DOL FY 2010 Budget Includes Increased OSHA Funding

On May 7, Secretary of Labor Hilda Solis outlined President Obama’s FY 2010 U.S. Department of Labor (DOL) budget, which she said will begin to restore worker protection programs and revitalize employment opportunities for the American workforce.

The budget requests a total of $104.5 billion for DOL, with the majority to be used for unemployment insurance benefits for displaced workers and federal workers' compensation. DOL’s discretionary request of $13.3 billion allocates $1.7 billion for worker protection programs, a 10 percent increase over the prior year's budget.

OSHA Increase

The budget requests $564 million for OSHA, which is $51 million, or 10 percent, more than that agency received in FY 2009.With this funding, DOL plans to hire 160 new enforcement staff, many of whom will be bilingual to communicate with staff in the changing workplace.

Overall, DOL expects to hire nearly 1,000 new employees under this budget, including about 670 investigators, restoring worker protection staffing to FY 2001 levels.

"The president's budget launches new and innovative ways to promote economic recovery and the competitiveness of our nation's workers," said Solis. "At the same time, the budget reflects our effort to invest in what works and cut or reduce programs that do not. The budget is transparent, and we are accountable to the American public."

Other DOL budget highlights include:

  • DOL’s Wage and Hour Division will receive $228 million, an increase of $35 million from the prior year, including funding to hire 200 new investigators.
  • The budget saves $17 million by ending the Work Incentive Grants program. According to DOL, this demonstration program has accomplished its mission, and the lessons learned are being incorporated into other programs.
  • DOL is receiving $38.3 billion under the Recovery Act to assist unemployed workers and provide more training and employment opportunities to seniors, the unemployed and underserved populations.
  • The budget provides $9 billion for employment and training programs, including $50 million for green jobs training initiatives. DOL will use $500 million from the Recovery Act for competitive grants to train workers for green jobs.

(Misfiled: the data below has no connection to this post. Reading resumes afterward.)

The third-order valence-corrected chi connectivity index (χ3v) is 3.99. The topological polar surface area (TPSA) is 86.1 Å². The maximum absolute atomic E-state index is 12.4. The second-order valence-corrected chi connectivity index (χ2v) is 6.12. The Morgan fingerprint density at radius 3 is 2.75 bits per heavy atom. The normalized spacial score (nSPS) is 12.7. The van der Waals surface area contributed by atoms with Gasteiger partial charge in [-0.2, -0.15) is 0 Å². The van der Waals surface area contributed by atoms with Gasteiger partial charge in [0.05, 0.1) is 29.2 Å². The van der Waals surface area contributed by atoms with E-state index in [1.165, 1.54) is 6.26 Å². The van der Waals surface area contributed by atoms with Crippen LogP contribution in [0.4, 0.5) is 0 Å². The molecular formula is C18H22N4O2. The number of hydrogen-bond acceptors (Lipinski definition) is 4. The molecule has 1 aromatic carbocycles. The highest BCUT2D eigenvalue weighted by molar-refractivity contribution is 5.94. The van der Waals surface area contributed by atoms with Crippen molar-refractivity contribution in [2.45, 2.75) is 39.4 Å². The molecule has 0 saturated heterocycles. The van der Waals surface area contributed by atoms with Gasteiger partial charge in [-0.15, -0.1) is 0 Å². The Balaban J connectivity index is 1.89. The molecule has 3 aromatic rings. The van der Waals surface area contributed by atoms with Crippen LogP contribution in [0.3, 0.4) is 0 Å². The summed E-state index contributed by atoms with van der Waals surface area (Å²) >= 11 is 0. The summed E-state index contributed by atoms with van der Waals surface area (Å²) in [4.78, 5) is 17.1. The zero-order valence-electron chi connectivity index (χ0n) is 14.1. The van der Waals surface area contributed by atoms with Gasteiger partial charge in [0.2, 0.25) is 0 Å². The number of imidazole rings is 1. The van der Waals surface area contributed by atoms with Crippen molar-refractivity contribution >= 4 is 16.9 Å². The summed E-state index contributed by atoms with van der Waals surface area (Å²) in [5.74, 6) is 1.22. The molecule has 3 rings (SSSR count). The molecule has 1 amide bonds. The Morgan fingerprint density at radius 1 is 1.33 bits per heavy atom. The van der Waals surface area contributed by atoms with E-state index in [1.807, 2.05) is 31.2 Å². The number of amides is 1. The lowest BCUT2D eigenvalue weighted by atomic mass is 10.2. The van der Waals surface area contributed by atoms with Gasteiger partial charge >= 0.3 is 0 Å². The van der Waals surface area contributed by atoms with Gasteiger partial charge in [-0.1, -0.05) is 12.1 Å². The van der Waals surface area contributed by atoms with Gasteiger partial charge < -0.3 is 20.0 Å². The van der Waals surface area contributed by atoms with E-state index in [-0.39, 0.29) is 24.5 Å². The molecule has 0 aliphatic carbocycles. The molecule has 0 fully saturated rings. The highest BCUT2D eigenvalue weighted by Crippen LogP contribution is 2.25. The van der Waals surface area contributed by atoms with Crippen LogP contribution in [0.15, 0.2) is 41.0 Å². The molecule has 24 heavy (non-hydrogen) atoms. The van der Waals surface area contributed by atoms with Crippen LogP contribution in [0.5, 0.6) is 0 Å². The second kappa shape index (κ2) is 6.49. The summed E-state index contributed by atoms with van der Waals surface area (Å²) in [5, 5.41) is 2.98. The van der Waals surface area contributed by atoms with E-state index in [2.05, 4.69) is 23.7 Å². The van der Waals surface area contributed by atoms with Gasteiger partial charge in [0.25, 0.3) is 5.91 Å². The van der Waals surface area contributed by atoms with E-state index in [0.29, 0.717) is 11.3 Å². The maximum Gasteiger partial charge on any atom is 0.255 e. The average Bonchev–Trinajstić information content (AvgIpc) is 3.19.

• DOL will use $135 million for the Career Pathways Innovation Fund, which will help people to advance in the workplace. Another $50 million will be used to test transitional job programs, which help individuals with severe employment barriers gain the skills and experience they need to find unsubsidized jobs.
  • Another $114 million is requested for Youth Build, which gives low-income and at-risk youth the opportunity to obtain a high school diploma or GED and learn construction job skills, while serving their communities by building affordable housing.
  • For veterans, the budget provides $255 million (a 6 percent increase) to reach an additional 7,200 homeless veterans, particularly women veterans; provide green jobs training; and expand access to employment workshops for service members and their families who are transitioning to the civilian workforce.
  • The budget provides $12 million for evaluation of job training programs, a 68 percent increase, and provides $5 million for a new department-wide evaluation initiative. The additional funding will support rigorous evaluations to determine which programs and interventions work and inform the department's policy, management and resource allocation decisions.

According to DOL, the budget builds on the American Recovery and Reinvestment Act (Recovery Act), restoring worker protection programs; promoting an inclusive, green recovery; and ensuring accountability and transparency.

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